Then, rely on trusty old Google to find you others. I assume you’re a twin, since you mentioned that. I did a search for “scholarship for twins” and found this page, which details several programs (although most are school-specific).
Another quick search for “computer science scholarships” led me to Scholarships.com’s page for several popular computer-related scholarships. Google is definitely your friend in this area.
I saw your article a few months(?) back about the white/average person, but that didn’t seem to help me much on that question (no offense).
Can you help me find the people who have the money I need?
Well, to be honest, if your grades are average and you have zero experience with computers, then I’d be surprised if you’re able to win a computer scholarship (although I could be wrong — massive amount of volunteer experience never seem to hurt anyone).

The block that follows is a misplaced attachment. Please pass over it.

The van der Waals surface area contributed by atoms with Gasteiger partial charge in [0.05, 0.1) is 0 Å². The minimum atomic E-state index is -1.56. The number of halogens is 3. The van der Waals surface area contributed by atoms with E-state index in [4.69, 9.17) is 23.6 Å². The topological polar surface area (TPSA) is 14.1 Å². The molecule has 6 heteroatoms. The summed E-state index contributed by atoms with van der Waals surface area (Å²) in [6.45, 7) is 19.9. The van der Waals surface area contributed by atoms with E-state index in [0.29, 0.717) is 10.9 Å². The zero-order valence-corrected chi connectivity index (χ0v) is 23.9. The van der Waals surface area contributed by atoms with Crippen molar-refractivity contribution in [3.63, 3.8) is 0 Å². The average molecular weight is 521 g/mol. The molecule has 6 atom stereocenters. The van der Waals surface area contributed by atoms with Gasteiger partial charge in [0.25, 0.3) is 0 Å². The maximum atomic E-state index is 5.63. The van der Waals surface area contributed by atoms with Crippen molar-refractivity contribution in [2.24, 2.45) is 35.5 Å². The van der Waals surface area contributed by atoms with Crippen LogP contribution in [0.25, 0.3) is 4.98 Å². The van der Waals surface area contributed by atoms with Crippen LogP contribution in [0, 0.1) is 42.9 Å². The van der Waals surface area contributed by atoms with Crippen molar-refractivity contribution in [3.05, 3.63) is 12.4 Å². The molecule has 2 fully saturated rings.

I completely understand that you’re uncomfortable taking large loans, but the truth is you’ll probably have to start taking some if you’re going to continue at SMCM right away. In lieu of scholarships, then, you have to ask yourself how you can minimize the costs.
One way I’m sure you’ve heard me advocate on these pages is by taking general-education courses at a community college rather than a four-year school. I don’t know whether you have to pretty much start over from scratch after the culinary degree, or whether you had to do gen-ed courses for that as well that you can now transfer over to St. Mary’s.
Another option, of course, is to go to a cheaper school. There are tons of schools in and around D.C. and I’m guessing you could probably find a cheaper but similar degree at one of them while still being able to live at home with your parents — but you’d know better than I.
Check into those options for chopping some extra costs; otherwise, it’s time to say hello to everyone’s favorite sugar daddy, Uncle Sam.
That’s my best advice for the day. What about you all — got any suggestions for Matt? Let us know in the comments below.